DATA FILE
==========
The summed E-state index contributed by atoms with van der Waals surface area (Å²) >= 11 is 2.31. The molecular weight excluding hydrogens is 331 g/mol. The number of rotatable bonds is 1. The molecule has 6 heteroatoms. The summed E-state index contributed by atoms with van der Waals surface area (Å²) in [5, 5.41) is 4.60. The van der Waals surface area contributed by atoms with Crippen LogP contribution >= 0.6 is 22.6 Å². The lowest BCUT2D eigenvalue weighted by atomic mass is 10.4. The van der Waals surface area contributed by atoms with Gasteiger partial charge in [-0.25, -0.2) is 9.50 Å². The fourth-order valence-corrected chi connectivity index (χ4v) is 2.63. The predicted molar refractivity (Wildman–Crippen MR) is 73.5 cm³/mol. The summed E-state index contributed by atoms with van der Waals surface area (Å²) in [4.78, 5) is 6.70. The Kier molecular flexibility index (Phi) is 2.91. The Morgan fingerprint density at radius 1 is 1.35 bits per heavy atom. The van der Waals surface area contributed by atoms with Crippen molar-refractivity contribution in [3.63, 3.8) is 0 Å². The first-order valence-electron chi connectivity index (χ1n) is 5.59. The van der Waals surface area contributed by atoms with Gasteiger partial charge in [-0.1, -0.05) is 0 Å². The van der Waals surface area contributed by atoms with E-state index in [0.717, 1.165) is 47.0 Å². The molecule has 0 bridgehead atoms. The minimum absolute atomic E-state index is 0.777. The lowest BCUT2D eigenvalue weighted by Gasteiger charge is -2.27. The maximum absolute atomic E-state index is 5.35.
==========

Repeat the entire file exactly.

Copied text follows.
The summed E-state index contributed by atoms with van der Waals surface area (Å²) >= 11 is 2.31. The molecular weight excluding hydrogens is 331 g/mol. The number of rotatable bonds is 1. The molecule has 6 heteroatoms. The summed E-state index contributed by atoms with van der Waals surface area (Å²) in [5, 5.41) is 4.60. The van der Waals surface area contributed by atoms with Crippen LogP contribution >= 0.6 is 22.6 Å². The lowest BCUT2D eigenvalue weighted by atomic mass is 10.4. The van der Waals surface area contributed by atoms with Gasteiger partial charge in [-0.25, -0.2) is 9.50 Å². The fourth-order valence-corrected chi connectivity index (χ4v) is 2.63. The predicted molar refractivity (Wildman–Crippen MR) is 73.5 cm³/mol. The summed E-state index contributed by atoms with van der Waals surface area (Å²) in [4.78, 5) is 6.70. The Kier molecular flexibility index (Phi) is 2.91. The Morgan fingerprint density at radius 1 is 1.35 bits per heavy atom. The van der Waals surface area contributed by atoms with Crippen molar-refractivity contribution in [3.63, 3.8) is 0 Å². The first-order valence-electron chi connectivity index (χ1n) is 5.59. The van der Waals surface area contributed by atoms with Gasteiger partial charge in [-0.1, -0.05) is 0 Å². The van der Waals surface area contributed by atoms with E-state index in [0.717, 1.165) is 47.0 Å². The molecule has 0 bridgehead atoms. The minimum absolute atomic E-state index is 0.777. The lowest BCUT2D eigenvalue weighted by Gasteiger charge is -2.27. The maximum absolute atomic E-state index is 5.35.